Prophecy and Potency in the Psalms of King David and in the arts

I’ve been thinking about different types of Prophecy.

I took this photo of a beautiful statue of King David near his tomb in the old city of Jerusalem. Note that before he became king, he was asked to play the harp for King Saul, which healed the King of an “evil spirit”. Presumably, David learnt his music whilst being a shepherd, surrounded by the sounds of nature, but his music has the power to heal from oppression.

Much later, David becomes King, but he is also a prophet. “The spirit of the Lord hath spoken by me and his word by my tongue” (2 Samuel 23:2) is a direct affirmation of the prophetic inspiration in the poem that follows. On the New Advent website I learnt that St. Peter tells us that he was a prophet in Acts 2:30 and that his prophecies are embodied in the Psalms, “many of which refer to the suffering, the persecution, and the triumphant deliverance of Christ, or to the prerogatives conferred on Him by the Father.”

In addition to prophetic utterance through art, his whole life is deemed to be prophetic in the sense that he is a type of the Messias to come

Bethlehem is the birthplace of both; the shepherd life of David points out Christ, the Good Shepherd; the five stones chosen to slay Goliath are typical of the five wounds. The betrayal by his trusted counsellor, Achitophel, and the passage over the Cedron remind us of Christ’s Sacred Passion.”

So, perhaps to be worshipful is the beginning of prophecy because it is truthful, but prophecy itself, is an additional gift of the Holy Spirit – Ruach HaKodesh. I love reading about the worship in the Temple and imagining the incredible sound of the levitical choir. You can read about the amazing details of the worship on Nigun website here.

There must be so much to learn about artistic gifts being anointed with a spiritual gifting, whether of healing, prophecy, worship or even guidance of the nation. If the Lord is present in the praises of His people then surely worship awakens the prophetic?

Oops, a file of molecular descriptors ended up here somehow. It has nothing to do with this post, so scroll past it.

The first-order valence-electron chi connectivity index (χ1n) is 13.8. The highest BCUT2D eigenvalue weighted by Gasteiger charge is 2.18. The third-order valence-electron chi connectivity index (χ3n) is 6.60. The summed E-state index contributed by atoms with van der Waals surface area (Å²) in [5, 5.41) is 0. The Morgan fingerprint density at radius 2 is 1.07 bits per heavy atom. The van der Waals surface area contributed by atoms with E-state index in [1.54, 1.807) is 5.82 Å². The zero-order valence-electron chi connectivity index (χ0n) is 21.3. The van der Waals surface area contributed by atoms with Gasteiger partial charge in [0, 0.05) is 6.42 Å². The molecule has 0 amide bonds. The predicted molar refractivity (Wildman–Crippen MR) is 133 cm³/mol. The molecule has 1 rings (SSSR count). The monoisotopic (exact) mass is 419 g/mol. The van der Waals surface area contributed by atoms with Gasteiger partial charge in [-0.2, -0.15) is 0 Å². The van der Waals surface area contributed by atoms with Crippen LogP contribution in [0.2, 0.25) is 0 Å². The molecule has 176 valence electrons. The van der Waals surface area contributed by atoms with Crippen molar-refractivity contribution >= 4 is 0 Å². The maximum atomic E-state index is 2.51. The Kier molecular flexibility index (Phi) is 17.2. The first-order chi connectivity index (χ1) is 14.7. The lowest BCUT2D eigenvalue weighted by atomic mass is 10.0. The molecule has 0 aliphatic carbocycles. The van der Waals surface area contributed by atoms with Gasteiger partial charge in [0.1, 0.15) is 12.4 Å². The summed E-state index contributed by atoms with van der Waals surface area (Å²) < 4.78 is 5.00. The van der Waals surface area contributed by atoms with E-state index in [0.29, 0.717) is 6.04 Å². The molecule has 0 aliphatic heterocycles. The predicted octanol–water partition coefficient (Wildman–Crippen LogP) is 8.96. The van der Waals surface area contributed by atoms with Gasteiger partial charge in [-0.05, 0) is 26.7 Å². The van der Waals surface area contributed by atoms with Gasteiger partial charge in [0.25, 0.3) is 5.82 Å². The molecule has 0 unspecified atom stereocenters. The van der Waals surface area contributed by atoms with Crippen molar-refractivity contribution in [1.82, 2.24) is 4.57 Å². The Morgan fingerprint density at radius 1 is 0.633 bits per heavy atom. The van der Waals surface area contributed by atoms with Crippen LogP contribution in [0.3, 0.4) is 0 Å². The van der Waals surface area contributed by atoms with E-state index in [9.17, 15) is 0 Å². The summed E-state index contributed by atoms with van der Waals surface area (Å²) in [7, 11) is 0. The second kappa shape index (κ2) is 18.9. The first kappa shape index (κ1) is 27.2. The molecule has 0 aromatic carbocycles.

What do others think? Does anyone have any good books to recommend about the prophetic nature of the psalms and the spiritual nature of artistic gifts? Which colleges of the arts would you recommend, that seek directly to understand, research and apply the spiritual nature of the giftings attached to artistic work? These seem to be expressed frequently in the theosophical sites and courses, but is the Judeao-Christian tradition becoming shy about the practical application of the spiritual potency of the arts? If so, I think it’s time we took our work more seriously and approached the power of beauty not just in an intellectualised sense, but with a sense of awe and capacity.

Megan recently pointed out to me a fascinating course at the Dominican School of Philosophy and Theology with a focus on the Arts, in California, it definitely seems to major on the academic, rather than positioning the academic as a truthful foundation for actual artistic professional work. I need to investigate further, and give them a ring. Maybe bards need to offer something here and also learn? Surely we need both the academic foundations and the mentoring in the full potency of the practical application.

If it’s happening elsewhere, let’s hear about it!

One Comment

  1. The Centre for Faith and Culture in Oxford has been working on this for some time. They're of Catholic persuasion.

    Unfortunately their arts page is 'under development', but they have a forum accessible from the Second Spring website ( where there are interesting posts (including one on Mumford and Sons, which I'm raving about these days).

    They also run a 2-week summer school at St Thomas More College. See

    Interestingly, they've resurrected the Guild system as a means of training artists – see the Medieval Guilds link on the page above.

Comments are closed.